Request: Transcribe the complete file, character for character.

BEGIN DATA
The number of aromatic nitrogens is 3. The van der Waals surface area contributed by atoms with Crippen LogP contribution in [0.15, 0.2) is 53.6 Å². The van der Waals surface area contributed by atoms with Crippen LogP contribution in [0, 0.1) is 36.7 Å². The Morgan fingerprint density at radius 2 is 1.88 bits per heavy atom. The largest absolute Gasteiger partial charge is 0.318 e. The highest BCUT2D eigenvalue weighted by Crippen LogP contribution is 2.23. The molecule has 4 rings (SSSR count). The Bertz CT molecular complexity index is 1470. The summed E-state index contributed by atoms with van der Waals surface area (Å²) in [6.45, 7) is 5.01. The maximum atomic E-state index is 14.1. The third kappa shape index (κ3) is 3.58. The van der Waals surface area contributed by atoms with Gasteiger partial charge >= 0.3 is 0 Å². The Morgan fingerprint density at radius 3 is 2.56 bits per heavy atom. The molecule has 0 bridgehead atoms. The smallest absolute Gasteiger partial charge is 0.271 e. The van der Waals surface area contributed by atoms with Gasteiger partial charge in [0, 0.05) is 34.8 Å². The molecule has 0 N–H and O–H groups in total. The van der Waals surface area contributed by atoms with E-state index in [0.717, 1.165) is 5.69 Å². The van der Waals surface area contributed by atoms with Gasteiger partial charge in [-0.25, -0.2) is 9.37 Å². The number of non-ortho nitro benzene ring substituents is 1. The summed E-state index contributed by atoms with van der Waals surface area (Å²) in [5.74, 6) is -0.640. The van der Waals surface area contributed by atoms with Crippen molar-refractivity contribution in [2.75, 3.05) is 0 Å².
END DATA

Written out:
The number of aromatic nitrogens is 3. The van der Waals surface area contributed by atoms with Crippen LogP contribution in [0.15, 0.2) is 53.6 Å². The van der Waals surface area contributed by atoms with Crippen LogP contribution in [0, 0.1) is 36.7 Å². The Morgan fingerprint density at radius 2 is 1.88 bits per heavy atom. The largest absolute Gasteiger partial charge is 0.318 e. The highest BCUT2D eigenvalue weighted by Crippen LogP contribution is 2.23. The molecule has 4 rings (SSSR count). The Bertz CT molecular complexity index is 1470. The summed E-state index contributed by atoms with van der Waals surface area (Å²) in [6.45, 7) is 5.01. The maximum atomic E-state index is 14.1. The third kappa shape index (κ3) is 3.58. The van der Waals surface area contributed by atoms with Gasteiger partial charge >= 0.3 is 0 Å². The Morgan fingerprint density at radius 3 is 2.56 bits per heavy atom. The molecule has 0 bridgehead atoms. The smallest absolute Gasteiger partial charge is 0.271 e. The van der Waals surface area contributed by atoms with Gasteiger partial charge in [0, 0.05) is 34.8 Å². The molecule has 0 N–H and O–H groups in total. The van der Waals surface area contributed by atoms with E-state index in [0.717, 1.165) is 5.69 Å². The van der Waals surface area contributed by atoms with Gasteiger partial charge in [-0.25, -0.2) is 9.37 Å². The number of non-ortho nitro benzene ring substituents is 1. The summed E-state index contributed by atoms with van der Waals surface area (Å²) in [5.74, 6) is -0.640. The van der Waals surface area contributed by atoms with Crippen molar-refractivity contribution in [2.75, 3.05) is 0 Å².